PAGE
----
From the community

IT’S MUCH MORE THAN JUST A CHANGE OF NAME WITH UMFK’S APPLIED FOREST MANAGEMENT PROGRAM

Posted March 31, 2011, at 8:37 a.m.

The University of Maine at Fort Kent has renamed and revamped its forest technology program to better reflect what prospective students are looking for in post-secondary education, as well as for employers in the job market, looking for professionally-trained foresters.

 

And while the program has renamed itself — Applied Forest Management – to more accurately reflect terminology that reverberates with high school sophomores, juniors and seniors, the primary market for the University’s recruiters, the changes go much deeper.  

 

The revamped program now includes a concentration in Wildland Firefighting. With its addition, UMFK will be the only college or university in the Northeast to offer a degree in the skill.

 

The Wildland Firefighting concentration was added to the existing program with the encouragement and assistance from the Maine Forest Service (MFS), and members of the forestry-products industry.  Each plays a significant role in employing UMFK graduates.

 

“I approached the Maine Forest Service because I heard that they were having difficulty in filling positions,” says Dave Hobbins, UMFK professor of Forestry and Environmental Studies.  “I asked, ‘What if we had a program in wildland firefighting?’  They jumped at the idea, and immediately expressed an interest in helping us develop the concentration’s curriculum,” Hobbins adds.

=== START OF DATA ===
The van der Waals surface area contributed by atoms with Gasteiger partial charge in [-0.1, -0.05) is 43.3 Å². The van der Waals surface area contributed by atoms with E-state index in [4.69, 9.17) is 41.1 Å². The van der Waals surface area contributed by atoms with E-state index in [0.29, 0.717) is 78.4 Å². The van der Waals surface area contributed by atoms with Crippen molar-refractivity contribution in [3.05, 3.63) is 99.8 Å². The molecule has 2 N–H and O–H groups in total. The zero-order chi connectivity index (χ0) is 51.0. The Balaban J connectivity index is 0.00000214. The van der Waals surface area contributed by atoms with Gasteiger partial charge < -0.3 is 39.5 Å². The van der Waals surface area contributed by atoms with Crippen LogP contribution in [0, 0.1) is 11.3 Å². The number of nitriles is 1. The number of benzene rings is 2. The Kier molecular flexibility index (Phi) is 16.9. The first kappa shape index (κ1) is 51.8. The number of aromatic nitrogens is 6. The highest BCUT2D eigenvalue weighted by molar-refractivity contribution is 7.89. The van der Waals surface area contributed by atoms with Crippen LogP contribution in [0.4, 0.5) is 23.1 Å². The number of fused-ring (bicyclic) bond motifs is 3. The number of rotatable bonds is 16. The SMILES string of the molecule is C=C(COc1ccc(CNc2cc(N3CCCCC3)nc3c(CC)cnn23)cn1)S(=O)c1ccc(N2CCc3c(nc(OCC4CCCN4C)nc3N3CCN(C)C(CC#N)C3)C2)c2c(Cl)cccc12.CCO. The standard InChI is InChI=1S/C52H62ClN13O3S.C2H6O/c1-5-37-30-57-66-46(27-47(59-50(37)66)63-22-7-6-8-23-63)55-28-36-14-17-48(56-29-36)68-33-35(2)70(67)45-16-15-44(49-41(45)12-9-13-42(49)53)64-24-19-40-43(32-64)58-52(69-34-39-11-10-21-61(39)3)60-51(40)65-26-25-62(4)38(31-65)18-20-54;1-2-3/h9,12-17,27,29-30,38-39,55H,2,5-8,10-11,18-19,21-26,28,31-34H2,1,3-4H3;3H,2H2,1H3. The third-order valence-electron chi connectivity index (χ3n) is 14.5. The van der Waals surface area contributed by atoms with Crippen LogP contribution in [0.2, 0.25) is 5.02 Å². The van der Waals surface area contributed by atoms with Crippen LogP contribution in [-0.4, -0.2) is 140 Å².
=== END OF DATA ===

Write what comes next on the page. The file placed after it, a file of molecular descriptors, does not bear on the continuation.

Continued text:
Graduates of the wildland firefighting concentration will be able to safely and proficiently operate basic firefighter equipment such as chainsaws and pumps, and will be able to demonstrate an understanding of the basic tenants of wildfire science; fire origin or cause, and, incident command and its operation.

 

According to Alan W. Hammond, state planning and training coordinator for the Maine Forest Service, “When Dave Hobbins spoke to me and Bill Williams, director of the Maine Forest Service’s Forest Protection division; we were very excited about it.  We worked together on the curriculum to incorporate those skills and knowledge that we would want for any entry-level forest ranger to come to us with.” 

 

Hammond believes it is an excellent curriculum that UMFK has adopted for the Applied Forest Management program in general, and in the Wildland Firefighting concentration in particular.

 

“If people came to us with all of the skills and knowledge they will receive in the Wildland Firefighting concentration at UMFK, they would be excellent candidates for forest ranger positions within the Maine Forest Service,” Hammond added. 

 

In a classic win-win situation for students and for the MFS alike, UMFK now will provide students with the fire suppression skills previously provided to new hires by the MFS, as part of the Wildland Firefighting curriculum.  Future graduates of the Applied Forest Management program now will have those skills under their belts, and on their resumes, when they begin their career search.